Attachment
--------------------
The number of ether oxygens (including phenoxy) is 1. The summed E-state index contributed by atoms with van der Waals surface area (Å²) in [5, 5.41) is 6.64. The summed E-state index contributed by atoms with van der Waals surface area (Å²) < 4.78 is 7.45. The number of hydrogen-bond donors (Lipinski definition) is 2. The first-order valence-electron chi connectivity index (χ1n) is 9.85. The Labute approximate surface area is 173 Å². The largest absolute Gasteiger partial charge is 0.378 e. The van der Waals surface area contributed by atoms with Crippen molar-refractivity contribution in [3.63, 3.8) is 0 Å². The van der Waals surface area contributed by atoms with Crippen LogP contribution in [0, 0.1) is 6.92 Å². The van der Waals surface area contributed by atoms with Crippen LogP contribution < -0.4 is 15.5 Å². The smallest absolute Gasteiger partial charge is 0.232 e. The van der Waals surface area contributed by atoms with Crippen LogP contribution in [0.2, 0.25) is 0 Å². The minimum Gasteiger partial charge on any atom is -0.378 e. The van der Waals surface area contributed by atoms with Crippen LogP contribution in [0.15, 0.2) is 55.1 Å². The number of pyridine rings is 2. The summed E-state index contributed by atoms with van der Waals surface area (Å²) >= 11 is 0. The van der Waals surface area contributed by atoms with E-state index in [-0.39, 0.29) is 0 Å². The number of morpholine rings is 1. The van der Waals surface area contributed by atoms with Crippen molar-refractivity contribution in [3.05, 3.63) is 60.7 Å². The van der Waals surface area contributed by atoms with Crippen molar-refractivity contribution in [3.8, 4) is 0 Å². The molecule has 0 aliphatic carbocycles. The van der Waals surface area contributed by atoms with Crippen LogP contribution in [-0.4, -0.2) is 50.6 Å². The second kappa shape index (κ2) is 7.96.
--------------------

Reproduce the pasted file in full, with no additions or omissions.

The number of ether oxygens (including phenoxy) is 1. The summed E-state index contributed by atoms with van der Waals surface area (Å²) in [5, 5.41) is 6.64. The summed E-state index contributed by atoms with van der Waals surface area (Å²) < 4.78 is 7.45. The number of hydrogen-bond donors (Lipinski definition) is 2. The first-order valence-electron chi connectivity index (χ1n) is 9.85. The Labute approximate surface area is 173 Å². The largest absolute Gasteiger partial charge is 0.378 e. The van der Waals surface area contributed by atoms with Crippen molar-refractivity contribution in [3.63, 3.8) is 0 Å². The van der Waals surface area contributed by atoms with Crippen LogP contribution in [0, 0.1) is 6.92 Å². The van der Waals surface area contributed by atoms with Crippen LogP contribution < -0.4 is 15.5 Å². The smallest absolute Gasteiger partial charge is 0.232 e. The van der Waals surface area contributed by atoms with Crippen LogP contribution in [0.2, 0.25) is 0 Å². The minimum Gasteiger partial charge on any atom is -0.378 e. The van der Waals surface area contributed by atoms with Crippen LogP contribution in [0.15, 0.2) is 55.1 Å². The number of pyridine rings is 2. The summed E-state index contributed by atoms with van der Waals surface area (Å²) >= 11 is 0. The van der Waals surface area contributed by atoms with E-state index in [-0.39, 0.29) is 0 Å². The number of morpholine rings is 1. The van der Waals surface area contributed by atoms with Crippen molar-refractivity contribution in [3.05, 3.63) is 60.7 Å². The van der Waals surface area contributed by atoms with Crippen molar-refractivity contribution in [3.8, 4) is 0 Å². The molecule has 0 aliphatic carbocycles. The van der Waals surface area contributed by atoms with Crippen LogP contribution in [-0.4, -0.2) is 50.6 Å². The second kappa shape index (κ2) is 7.96.